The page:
Wednesday, 22 September 2021

Smarter technology brings wins for arable farmers with new Potential Mineralisable Nitrogen test (PMN)


A new soil test option for measuring potentially mineralisable nitrogen (PMN) is making it easier for arable farmers to keep tabs on the amount of plant-available N in their soils for crop growth.  

Not only does the PMN test have a faster turnaround time than previously available N tests, it is also more accurate than the predecessor AMN test and cheaper than the combined alternative tests.  

The use of Ravensdown’s Nitrogen Mineralisation Calculator (see below) across common arable soil types and climatic conditions provides the ‘typical’ N release over four months after sampling, allowing easy and accurate interpretation of the test. The calculator’s ability to estimate the rate of mineralisation by month improves the application of the test for nitrogen decisions. 

Why is measuring mineralisable N in soils important? 

Good nitrogen management is key for productivity, profitability, and environmental outcomes. If there is too much N in the system, you’re not getting value for your money and excess N can end up in our waterways. Too little, and the crop can’t grow to its full potential.  Therefore, it is important that N requirements through supply are matched to crop demand as closely as possible. This helps ensure: 

  • Productivity – matching crop N demand/supply 
  • Profitability - improving N-use efficiency 
  • Environmental accountability - reducing N losses to the environment. 

Nitrogen supplied from soil organic matter is significant  

When soil organic matter is mineralised, it can supply 40-300kg N/ha/yearHowever, predicting soil mineral nitrogen supply can challenging. To ensure N is used efficiently, three key pieces of information are required.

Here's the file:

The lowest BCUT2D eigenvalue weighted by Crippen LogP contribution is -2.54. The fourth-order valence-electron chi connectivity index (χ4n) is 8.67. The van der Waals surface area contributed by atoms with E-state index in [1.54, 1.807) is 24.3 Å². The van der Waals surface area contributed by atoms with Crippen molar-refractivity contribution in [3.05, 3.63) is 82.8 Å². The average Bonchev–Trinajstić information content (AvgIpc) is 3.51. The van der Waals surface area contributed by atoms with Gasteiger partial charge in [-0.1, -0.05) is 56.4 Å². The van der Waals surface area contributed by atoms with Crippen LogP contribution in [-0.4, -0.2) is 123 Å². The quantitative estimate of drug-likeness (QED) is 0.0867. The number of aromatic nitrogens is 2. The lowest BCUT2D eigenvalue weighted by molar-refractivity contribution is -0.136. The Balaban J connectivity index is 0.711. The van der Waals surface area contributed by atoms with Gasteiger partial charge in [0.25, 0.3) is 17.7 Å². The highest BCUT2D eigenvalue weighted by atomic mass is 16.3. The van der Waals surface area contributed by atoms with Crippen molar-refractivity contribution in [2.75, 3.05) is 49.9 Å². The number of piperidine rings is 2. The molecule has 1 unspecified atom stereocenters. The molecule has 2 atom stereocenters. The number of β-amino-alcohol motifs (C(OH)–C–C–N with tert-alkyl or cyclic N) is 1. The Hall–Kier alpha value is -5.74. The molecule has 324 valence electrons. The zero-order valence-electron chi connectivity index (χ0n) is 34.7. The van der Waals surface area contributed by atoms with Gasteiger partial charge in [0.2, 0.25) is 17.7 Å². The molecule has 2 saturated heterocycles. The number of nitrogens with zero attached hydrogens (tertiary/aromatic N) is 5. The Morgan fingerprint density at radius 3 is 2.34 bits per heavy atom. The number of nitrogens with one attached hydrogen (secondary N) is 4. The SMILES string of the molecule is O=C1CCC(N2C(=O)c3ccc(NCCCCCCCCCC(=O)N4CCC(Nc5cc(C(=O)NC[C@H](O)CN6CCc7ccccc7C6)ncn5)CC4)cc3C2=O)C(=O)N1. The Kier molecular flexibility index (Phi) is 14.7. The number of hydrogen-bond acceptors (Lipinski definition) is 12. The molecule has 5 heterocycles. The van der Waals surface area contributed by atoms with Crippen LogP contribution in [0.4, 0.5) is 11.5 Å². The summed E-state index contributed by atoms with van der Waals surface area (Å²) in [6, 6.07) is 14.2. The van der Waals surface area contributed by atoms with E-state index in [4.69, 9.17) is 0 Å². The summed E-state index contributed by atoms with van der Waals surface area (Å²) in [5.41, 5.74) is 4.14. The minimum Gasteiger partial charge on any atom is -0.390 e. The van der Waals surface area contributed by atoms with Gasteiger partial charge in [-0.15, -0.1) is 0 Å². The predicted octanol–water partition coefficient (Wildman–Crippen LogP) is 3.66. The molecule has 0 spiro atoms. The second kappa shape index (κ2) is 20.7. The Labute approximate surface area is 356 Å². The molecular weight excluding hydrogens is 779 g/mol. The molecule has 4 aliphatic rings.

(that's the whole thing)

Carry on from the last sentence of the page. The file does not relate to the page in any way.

1. Mineral N – How much plant available N is present in the soil at the start of a growing season? This is measured by the existing mineral N (ammonium and nitrate) soil test.
  2. MineralisableN – How much N is released (mineralised) from soil organic matter during the growing season? This is where thePMN soil test fits as it estimates the amount of potential mineralisable nitrogen. 
  3. Crop Ndemand – How much N does the crop need to achieve the targeted yield?

Knowing these three pieces of information allows us to work out the right amount of N fertiliser to apply by a simple calculation: fertiliser N required = crop N demand – (mineral N + mineralisable N). 

A mineral N test measures the combined amount of nitrate and ammonium (the forms of N taken up by plants) in a soil sample. Mineral N testing is commonly recommended to growers to estimate the amount of plant available N at the start of the growing season. Soil samples for mineral N testing are commonly taken to a depth of 60 cm or greater; however, the appropriate depth will depend on the rooting depth of the crop to be grown. In many cases, most of the mineral N that will be available to the next crop can be found in the top 30 cm of soil. o 

When information on the soil mineral N content at sowing is combined with the PMN test, it allows us to estimate the soil’s potential to mineralise (provide) N over the growing season. With this information, we can strike the right balance of N fertiliser for optimal growth and minimal environmental impact.